Dtsch Arztebl Int 2015 Feb;112(8):121-7
Background: Inflammatory bowel disease (IBD) can arise at any age, with peak incidence in adolescence and young adulthood. A registry of pediatric cases of IBD offers the opportunity to document their diagnosis and treatment, with the ultimate aim of improving diagnosis and treatment in the future.
Methods: In the German-language CEDATA-GPGE registry, 3991 cases of IBD in patients less than 18 years of age were documented from 2004 to 2014. The 1257 patients who were prospectively included in the registry upon diagnosis and whose further course was documented for at least three months were analyzed in two separate groups--under 10 years old, and 10 years and above--with respect to the type and duration of their symptoms until diagnosis, the completeness of the diagnostic evaluation, the disease phenotype, and the initial treatment.
Results: Of the 958 patients for whom full documentation was available, 616 (64.3%) had Crohn's disease (CD), 278 (29%) had ulcerative colitis (UC), 64 (6.7%) had an unclassified IBD, and 23.2% were under 10 years old. The latency to diagnosis was longer for CD than for UC (0.5 versus 0.3 years), regardless of age. 62.5% of the CD patients had ileocolonic involvement, and more than half had involvement of the upper gastrointestinal tract. 71% of the patients with UC had subtotal colitis or pancolitis. Continuous improvement was seen in diagnostic assessment according to published guidelines. For example, in 2004/2005, 69% of patients were evaluated endoscopically with ileocolonoscopy and esophagogastroduodenoscopy; this fraction had risen to nearly 100% by 2013/2014. Similarly, the percentage of patients who underwent a diagnostic evaluation of the small intestine, as recommended, rose from 41.2% to 60.9% over the same period. The most common initial treatments were 5- amino - salicylates (86.8% CD, 100% UC) and glucocorticoids (60.6% CD, 65.6% UC). 32% of the patients with CD received exclusive enteral nutrition therapy.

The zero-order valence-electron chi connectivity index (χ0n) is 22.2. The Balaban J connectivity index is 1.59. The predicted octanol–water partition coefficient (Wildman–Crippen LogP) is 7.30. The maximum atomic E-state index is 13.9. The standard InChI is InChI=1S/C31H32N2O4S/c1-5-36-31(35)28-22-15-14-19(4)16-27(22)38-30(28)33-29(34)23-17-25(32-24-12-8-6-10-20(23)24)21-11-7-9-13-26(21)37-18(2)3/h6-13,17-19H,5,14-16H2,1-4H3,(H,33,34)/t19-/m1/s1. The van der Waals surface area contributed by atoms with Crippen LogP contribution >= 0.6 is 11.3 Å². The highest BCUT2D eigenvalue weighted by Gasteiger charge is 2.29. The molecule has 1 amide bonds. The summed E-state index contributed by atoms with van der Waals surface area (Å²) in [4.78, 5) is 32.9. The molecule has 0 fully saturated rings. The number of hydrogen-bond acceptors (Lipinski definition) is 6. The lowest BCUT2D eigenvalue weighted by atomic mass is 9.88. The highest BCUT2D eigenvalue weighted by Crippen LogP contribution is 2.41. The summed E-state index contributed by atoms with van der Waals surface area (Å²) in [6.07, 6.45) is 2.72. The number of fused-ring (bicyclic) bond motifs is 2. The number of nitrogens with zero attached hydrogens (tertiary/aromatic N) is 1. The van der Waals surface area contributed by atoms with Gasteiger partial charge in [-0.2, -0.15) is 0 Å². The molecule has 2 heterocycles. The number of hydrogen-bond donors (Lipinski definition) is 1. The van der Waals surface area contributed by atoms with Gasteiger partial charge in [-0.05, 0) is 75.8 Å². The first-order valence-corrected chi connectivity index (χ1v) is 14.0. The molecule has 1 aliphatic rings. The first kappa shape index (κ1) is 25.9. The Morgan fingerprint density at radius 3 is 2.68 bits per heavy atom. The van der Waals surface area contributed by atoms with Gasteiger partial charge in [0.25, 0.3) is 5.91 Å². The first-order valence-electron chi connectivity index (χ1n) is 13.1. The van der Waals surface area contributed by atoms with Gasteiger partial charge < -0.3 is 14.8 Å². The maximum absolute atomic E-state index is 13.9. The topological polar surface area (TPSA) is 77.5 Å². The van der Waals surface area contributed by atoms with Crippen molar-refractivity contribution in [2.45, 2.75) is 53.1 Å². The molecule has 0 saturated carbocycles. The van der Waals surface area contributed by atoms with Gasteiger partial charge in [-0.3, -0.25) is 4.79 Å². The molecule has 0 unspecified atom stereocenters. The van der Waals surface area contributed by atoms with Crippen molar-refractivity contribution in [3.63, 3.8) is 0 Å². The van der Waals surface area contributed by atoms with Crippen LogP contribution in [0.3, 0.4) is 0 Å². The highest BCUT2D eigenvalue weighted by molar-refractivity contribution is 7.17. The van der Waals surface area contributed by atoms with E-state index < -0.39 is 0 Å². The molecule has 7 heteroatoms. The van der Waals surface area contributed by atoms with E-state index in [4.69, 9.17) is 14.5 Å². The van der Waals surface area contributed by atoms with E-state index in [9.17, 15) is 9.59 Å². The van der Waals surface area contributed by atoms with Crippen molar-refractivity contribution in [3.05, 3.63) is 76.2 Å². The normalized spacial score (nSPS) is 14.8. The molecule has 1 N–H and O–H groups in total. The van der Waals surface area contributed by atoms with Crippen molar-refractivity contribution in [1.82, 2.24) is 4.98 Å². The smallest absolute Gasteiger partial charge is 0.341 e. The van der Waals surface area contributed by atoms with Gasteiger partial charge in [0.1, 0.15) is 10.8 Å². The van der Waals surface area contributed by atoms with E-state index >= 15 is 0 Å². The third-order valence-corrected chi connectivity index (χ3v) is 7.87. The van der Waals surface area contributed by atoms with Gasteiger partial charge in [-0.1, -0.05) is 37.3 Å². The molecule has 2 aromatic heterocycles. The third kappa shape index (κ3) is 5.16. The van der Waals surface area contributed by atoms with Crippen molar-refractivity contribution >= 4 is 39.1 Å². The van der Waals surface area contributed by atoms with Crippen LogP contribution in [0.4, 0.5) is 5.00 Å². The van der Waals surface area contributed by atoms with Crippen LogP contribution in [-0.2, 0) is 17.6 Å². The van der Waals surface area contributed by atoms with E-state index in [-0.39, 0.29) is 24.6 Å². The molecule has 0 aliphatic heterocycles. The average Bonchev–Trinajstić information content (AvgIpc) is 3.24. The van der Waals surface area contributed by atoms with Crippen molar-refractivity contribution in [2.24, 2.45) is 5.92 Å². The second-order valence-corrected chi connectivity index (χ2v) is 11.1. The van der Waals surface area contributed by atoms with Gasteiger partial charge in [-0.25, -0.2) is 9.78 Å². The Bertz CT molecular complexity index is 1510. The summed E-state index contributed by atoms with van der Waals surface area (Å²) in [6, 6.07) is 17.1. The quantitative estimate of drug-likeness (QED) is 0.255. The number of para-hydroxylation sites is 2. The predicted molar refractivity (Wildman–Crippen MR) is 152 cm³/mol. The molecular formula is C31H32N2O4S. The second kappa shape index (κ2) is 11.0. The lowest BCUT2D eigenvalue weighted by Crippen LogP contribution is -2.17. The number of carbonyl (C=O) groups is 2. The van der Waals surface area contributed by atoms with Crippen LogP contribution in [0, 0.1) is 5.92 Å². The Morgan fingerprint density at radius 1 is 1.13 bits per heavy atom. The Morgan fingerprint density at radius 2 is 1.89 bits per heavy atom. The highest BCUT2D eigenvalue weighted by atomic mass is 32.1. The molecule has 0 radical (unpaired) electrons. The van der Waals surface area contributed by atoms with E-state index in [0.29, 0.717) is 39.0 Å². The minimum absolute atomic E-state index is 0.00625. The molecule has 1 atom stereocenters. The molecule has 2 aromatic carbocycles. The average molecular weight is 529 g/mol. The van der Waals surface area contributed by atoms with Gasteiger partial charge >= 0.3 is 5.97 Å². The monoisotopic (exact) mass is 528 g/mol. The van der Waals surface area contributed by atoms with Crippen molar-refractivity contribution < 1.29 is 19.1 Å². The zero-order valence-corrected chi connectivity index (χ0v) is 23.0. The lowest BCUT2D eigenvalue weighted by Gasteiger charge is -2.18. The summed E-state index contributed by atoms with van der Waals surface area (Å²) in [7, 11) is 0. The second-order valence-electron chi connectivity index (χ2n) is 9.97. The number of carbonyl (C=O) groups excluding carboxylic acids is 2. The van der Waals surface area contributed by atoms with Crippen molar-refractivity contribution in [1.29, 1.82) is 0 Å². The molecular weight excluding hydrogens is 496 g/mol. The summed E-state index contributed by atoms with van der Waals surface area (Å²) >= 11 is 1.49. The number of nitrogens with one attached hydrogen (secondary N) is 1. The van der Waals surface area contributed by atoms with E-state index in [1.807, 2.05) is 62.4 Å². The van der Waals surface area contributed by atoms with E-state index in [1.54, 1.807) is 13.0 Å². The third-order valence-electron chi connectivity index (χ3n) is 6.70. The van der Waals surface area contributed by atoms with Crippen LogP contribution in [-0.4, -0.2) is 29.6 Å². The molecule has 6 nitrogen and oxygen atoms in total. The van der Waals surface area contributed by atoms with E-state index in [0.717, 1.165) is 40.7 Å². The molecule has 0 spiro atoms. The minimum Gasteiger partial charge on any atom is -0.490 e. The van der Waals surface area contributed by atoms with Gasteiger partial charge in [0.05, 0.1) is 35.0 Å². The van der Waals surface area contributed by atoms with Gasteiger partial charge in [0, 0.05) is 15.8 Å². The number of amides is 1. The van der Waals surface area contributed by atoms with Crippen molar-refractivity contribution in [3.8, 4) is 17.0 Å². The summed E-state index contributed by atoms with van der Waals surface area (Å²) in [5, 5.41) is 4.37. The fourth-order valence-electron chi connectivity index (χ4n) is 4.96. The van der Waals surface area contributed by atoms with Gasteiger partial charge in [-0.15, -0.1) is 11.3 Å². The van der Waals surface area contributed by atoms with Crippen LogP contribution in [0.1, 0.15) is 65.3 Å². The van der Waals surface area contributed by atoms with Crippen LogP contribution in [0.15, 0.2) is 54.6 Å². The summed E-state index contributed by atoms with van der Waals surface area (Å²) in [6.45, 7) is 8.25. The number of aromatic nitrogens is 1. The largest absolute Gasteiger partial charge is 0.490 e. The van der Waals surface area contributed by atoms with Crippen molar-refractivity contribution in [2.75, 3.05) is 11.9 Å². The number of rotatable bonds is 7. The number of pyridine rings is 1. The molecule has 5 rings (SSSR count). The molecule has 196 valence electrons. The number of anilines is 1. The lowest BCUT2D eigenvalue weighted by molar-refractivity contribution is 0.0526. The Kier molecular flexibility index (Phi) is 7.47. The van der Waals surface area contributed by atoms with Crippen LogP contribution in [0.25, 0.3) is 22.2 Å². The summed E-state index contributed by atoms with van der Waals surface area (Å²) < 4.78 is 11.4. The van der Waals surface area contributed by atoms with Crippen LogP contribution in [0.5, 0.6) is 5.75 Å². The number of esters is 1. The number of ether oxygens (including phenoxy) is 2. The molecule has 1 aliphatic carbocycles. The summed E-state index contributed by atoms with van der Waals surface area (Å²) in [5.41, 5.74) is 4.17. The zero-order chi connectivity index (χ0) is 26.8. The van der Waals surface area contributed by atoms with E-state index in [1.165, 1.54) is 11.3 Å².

Conclusion: Most of these pediatric patients with IBD, whether in the younger or the older age group, had extensive bowel involvement at the time of diagnosis. The registry data imply that improvement in clinical course may be achieved by shortening the time to diagnosis and by closer adherence to the diagnostic and therapeutic guidelines.